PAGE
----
It opens with master thief Arsène Lupin III and his partner Daisuke Jigen stealing fifty million dollars from a European casino, only to discover that the money is all counterfeit. These "Gothic Notes" come from the small principality of Cagliostro, called a black hole as those who attempt to investigate the source tend to disappear. No sooner have they crossed the border, though, than they have another problem - a runaway bride being chased by secret-police types, whom they soon learn is Lady Clarisse, recently returned from a convent and expected to marry the regent, who believes she holds the key to a massive treasure. Lupin and Jigen send for frequent partner Goemon Ishikawa and also make sure that Interpol detective Koichi Zenigata follows them; it turns out that rival Fujiko Mine is already undercover in the castle as Clarisse's keeper - and that Lupin may have reasons beyond pure random chivalry to get involved.

The story is more than a bit messy, in the way that is often the case with movies that are spun off from ongoing series are, half Lupin inserting himself into someone else's problem and half already part of it, before you get to there only being so many ways to bring Goemon, Fujiko, and Zenigata into the story or make Clarisse an active part of it. It doesn't matter that much, though; Miyazaki and co-writer Haruya Yamazaki do nice work of keeping everything moving in the moment, establishing high stakes but using cartoony devices from impossible car chases to a Wile E. Coyote-eque pause before falling down a trap to mostly keep things light and moving quickly.

And though much of the visual style may be derived from the original Monkey Punch manga and previous TV series, Miyazaki was a director on that show, and it's easy to see how its look would influence his own, with the baroque armored henchmen, or how the titular castle has a classic storybook look but all sorts of retro-futuristic and Saturday-serial elements. He's good at visually coding things so that the gangly figures of folks like Lupin mark him as a scrappy underdog in relation to the Count's bulk without them looking like they're separate species as so often seems to be the case. Even for 1979, this doesn't look like an expensive animated movie, but Miyazaki clearly knows his tools well enough even at this early stage to get the most from them.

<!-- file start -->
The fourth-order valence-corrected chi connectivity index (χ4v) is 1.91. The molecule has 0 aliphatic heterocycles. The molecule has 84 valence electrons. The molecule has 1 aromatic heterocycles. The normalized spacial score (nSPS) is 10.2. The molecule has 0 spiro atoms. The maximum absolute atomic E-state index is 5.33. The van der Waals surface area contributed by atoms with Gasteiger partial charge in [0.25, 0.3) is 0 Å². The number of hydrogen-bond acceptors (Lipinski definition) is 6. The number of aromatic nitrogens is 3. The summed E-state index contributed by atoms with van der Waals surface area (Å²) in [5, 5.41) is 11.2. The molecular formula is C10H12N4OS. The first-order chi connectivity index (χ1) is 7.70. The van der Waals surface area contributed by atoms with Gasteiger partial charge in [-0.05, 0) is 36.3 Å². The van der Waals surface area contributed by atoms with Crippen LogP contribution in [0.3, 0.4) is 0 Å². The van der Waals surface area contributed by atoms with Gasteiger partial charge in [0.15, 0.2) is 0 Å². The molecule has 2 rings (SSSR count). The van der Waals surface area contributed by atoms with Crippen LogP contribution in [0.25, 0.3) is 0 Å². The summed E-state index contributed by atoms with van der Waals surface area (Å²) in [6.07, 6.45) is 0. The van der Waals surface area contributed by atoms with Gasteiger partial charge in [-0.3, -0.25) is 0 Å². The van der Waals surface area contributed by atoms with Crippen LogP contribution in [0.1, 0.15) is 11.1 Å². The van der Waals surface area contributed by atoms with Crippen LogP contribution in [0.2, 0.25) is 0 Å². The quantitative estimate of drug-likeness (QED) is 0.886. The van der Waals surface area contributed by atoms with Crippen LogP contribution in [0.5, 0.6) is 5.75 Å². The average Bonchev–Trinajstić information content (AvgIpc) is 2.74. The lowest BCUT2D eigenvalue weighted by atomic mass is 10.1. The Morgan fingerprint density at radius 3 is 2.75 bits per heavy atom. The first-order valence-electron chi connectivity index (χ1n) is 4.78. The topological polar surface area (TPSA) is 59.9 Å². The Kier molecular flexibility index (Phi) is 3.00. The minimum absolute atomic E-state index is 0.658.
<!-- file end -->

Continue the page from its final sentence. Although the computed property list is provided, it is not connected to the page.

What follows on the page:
That's especially noteworthy when Lupin and company leap into action. Animation at this time was a medium where the technology often encouraged static, planar visuals with tricks to suggest speed and depth, but Miyazaki and his crew will have his characters circle each other and dash through a scene that doesn't just feel like a painted backdrop. Characters move and interact in a way that feels solid and fluid the way well-staged live-action does, but it never just feels like the filmmakers are imitating that, working with both the art form's limitations and special abilities to create something that feels both tangible and fantastic, making what's on screen exciting.

Miyazaki would go on to create grander animated features with loftier storytelling ambitions, and but for a hiatus in the early 1980s, TMS would keep producing Lupin III adventures for television and theaters every year, steadily evolving while remaining true to the original style despite recent forays into live-action and CGI. It's worked out pretty well for both, and it's impressive just how well this relatively early intersection still holds up.

Also at eFilmCritic